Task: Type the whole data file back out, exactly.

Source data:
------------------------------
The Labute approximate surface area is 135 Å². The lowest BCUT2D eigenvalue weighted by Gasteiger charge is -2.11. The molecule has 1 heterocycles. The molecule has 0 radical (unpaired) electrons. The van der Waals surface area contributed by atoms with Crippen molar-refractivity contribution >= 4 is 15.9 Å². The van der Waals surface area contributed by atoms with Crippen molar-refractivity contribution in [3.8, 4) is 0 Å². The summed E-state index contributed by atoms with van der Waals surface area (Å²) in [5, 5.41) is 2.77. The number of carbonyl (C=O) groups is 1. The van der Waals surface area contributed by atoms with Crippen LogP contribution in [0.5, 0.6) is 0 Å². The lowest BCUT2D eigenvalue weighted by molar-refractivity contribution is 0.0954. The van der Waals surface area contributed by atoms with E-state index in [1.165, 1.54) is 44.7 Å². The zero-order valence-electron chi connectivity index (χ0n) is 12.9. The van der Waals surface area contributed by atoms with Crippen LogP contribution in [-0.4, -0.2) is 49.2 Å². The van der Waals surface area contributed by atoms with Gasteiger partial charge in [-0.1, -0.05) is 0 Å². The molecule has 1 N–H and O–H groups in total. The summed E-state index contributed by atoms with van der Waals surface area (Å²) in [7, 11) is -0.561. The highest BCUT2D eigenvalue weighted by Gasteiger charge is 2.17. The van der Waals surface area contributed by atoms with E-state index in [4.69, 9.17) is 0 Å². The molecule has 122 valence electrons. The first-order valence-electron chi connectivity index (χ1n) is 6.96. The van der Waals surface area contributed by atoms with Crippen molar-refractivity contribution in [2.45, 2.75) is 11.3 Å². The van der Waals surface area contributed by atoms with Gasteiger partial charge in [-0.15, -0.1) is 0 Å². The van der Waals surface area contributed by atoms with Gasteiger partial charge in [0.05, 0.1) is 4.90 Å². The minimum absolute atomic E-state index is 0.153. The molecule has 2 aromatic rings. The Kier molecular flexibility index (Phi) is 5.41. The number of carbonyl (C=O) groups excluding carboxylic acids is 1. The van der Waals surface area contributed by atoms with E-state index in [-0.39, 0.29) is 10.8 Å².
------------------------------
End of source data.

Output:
The Labute approximate surface area is 135 Å². The lowest BCUT2D eigenvalue weighted by Gasteiger charge is -2.11. The molecule has 1 heterocycles. The molecule has 0 radical (unpaired) electrons. The van der Waals surface area contributed by atoms with Crippen molar-refractivity contribution >= 4 is 15.9 Å². The van der Waals surface area contributed by atoms with Crippen molar-refractivity contribution in [3.8, 4) is 0 Å². The summed E-state index contributed by atoms with van der Waals surface area (Å²) in [5, 5.41) is 2.77. The number of carbonyl (C=O) groups is 1. The van der Waals surface area contributed by atoms with Crippen LogP contribution in [0.5, 0.6) is 0 Å². The lowest BCUT2D eigenvalue weighted by molar-refractivity contribution is 0.0954. The van der Waals surface area contributed by atoms with E-state index in [1.165, 1.54) is 44.7 Å². The zero-order valence-electron chi connectivity index (χ0n) is 12.9. The van der Waals surface area contributed by atoms with Crippen LogP contribution in [-0.4, -0.2) is 49.2 Å². The van der Waals surface area contributed by atoms with Gasteiger partial charge in [-0.1, -0.05) is 0 Å². The molecule has 1 N–H and O–H groups in total. The summed E-state index contributed by atoms with van der Waals surface area (Å²) in [7, 11) is -0.561. The highest BCUT2D eigenvalue weighted by Gasteiger charge is 2.17. The van der Waals surface area contributed by atoms with E-state index in [4.69, 9.17) is 0 Å². The molecule has 122 valence electrons. The first-order valence-electron chi connectivity index (χ1n) is 6.96. The van der Waals surface area contributed by atoms with Crippen molar-refractivity contribution in [2.45, 2.75) is 11.3 Å². The van der Waals surface area contributed by atoms with Gasteiger partial charge in [-0.15, -0.1) is 0 Å². The van der Waals surface area contributed by atoms with Gasteiger partial charge in [0.05, 0.1) is 4.90 Å². The minimum absolute atomic E-state index is 0.153. The molecule has 2 aromatic rings. The Kier molecular flexibility index (Phi) is 5.41. The number of carbonyl (C=O) groups excluding carboxylic acids is 1. The van der Waals surface area contributed by atoms with E-state index in [-0.39, 0.29) is 10.8 Å².